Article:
Sure most of their customers are low-wage earners -- the New York Times reported that 42% earn no more than $30,000; financial anxiety among people earning over $70,000 is driving demand. As Dollar General's CEO, Rick Dreiling, told the Times, those affluent consumers make up 22% of its sales and the vast majority of its growth.

Dollar General was expected to continue to do well -- but it blew through estimates. After all, analysts were looking for it to report Monday a 10.8% increase in revenues to $3.57 billion and a 23% increase in EPS to 48 cents. And Monday it reported an 11.5% revenue increase to nearly $3.6 billion while it reported EPS of $0.50 -- two cents higher than expected.

In announcing Monday's earnings, Dreiling raised its earnings expectations for the full year. As he stated in the announcement, Dollar General's same store sales increased 6.3% for the third consecutive quarter and "we are raising our full year adjusted earnings per share guidance to the range of $2.29 to $2.32."

Competitor, 99 Cents Only Stores  -- it operates 289 discount stores of which 74% are in California and the rest in Texas, Arizona, and Nevada -- had a strong fiscal second quarter when it reported November 10 -- but not as good as Dollar General's report.

99 Cents' revenue was up 8.8% to $363 million and its profit rose a strong 17% to $15.1 million. But its 21 cents a share fell a penny short of analysts' expectations even as sales were 2% above forecasts.

So here's what the investment choice between Dollar General  and Warnaco boils down to:
  • Dollar General: fast growing, fair margins; expensive stock. Dollar General's sales have risen 10.5% in the past 12 months to $13.7 billion while its net income soared 85% to $654 million -- yielding a thin 4.8% net margin. Its PEG (where a PEG of 1.0 is considered fairly priced) of 1.36 is a pricey on a P/E of 21 and expected earnings growth of 15.5% to $2.64 in fiscal year 2013.
  • 99 Cents Only Stores: growing, fair margins; pricey stock. 99 Cents Only Stores' sales have increased 5.1% in the past 12 months to $1.48 billion, while net income has increased 23% to $77 million – yielding a decent 5.2% net margin. Its PEG of 1.60 is over-valued on a P/E of 20 and expected earnings growth of 12.5% to $1.29 in fiscal 2012.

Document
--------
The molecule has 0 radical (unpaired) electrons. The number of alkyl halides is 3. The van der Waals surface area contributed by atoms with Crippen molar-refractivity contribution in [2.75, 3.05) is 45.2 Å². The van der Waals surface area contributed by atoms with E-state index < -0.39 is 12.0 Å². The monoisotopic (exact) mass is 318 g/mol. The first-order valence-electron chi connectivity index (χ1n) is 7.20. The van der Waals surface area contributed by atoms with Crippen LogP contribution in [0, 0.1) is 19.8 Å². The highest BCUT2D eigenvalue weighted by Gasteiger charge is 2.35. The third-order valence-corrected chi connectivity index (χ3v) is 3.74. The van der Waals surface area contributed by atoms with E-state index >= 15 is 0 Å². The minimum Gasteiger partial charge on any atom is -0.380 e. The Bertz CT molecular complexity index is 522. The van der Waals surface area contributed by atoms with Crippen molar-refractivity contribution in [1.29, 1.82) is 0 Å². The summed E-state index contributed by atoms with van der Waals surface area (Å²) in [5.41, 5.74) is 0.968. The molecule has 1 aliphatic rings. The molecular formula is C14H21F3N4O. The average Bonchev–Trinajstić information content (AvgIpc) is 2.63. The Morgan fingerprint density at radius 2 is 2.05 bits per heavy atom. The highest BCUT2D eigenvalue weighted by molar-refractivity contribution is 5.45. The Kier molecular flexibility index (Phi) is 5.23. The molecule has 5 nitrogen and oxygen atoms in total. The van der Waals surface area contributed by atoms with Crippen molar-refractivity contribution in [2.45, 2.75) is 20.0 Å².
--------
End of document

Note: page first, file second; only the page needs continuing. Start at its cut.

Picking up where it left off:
These two discount retailing stocks are selling at a premium. If forced to choose one, I would go with Dollar General because it is growing faster and it less over-priced. But there is no rush to buy their shares -- consider them more closely the next time the market plunges on bad news from the Eurozone.

Friday, December 02, 2011

Try on PVH for Size, Leave Warnaco on the Rack

Demand in emerging markets for prestigious U.S. brands is turning the mundane clothing industry into a fast grower. And that trend is helping PVH (PVH) and Warnaco (WRC) to post strong financial results. But should you invest in either stock?

Thanks largely to exports, the global apparel manufacturing industry is big and growing. In 2011, IBISWorld estimates that sales will total $449 billion, 3% higher than in 2010. And exports account for a whopping 69% of the total.

The clothing manufacturing location varies by price level. Less expensive apparel is made in developing regions of Asia and South America while "designers, large wholesalers and retailers are predominantly located in Europe, the United States and developed Asian countries, such as Hong Kong and Japan," according to IBISWorld.

PVH is benefiting from exports of its Tommy Hilfiger and Calvin Klein brands in international markets. And that explains how its third quarter results exceeded expectations when it reported Thursday after the bell.

Its results were great and the stock is up 3% in after-hours trading. For example, its adjusted EPS of $1.89 beat forecasts by 8 cents; its revenues climbed 6.6% to $1.65 billion compared to the same quarter in 2010 and that figure was $10 million higher than expectations. PVH's best brands were Tommy Hilfiger whose sales rose 17% and Calvin Klein that enjoyed an 11% increase.

Warnaco enjoyed growth in its most recent report -- also benefiting from international demand. Its third quarter sales rose 8% to $645.1 thanks to international sales (up 16%) and so-called direct-to-consumer (up 31%) demand growth. The bad news was that its U.S. sales were down 3%.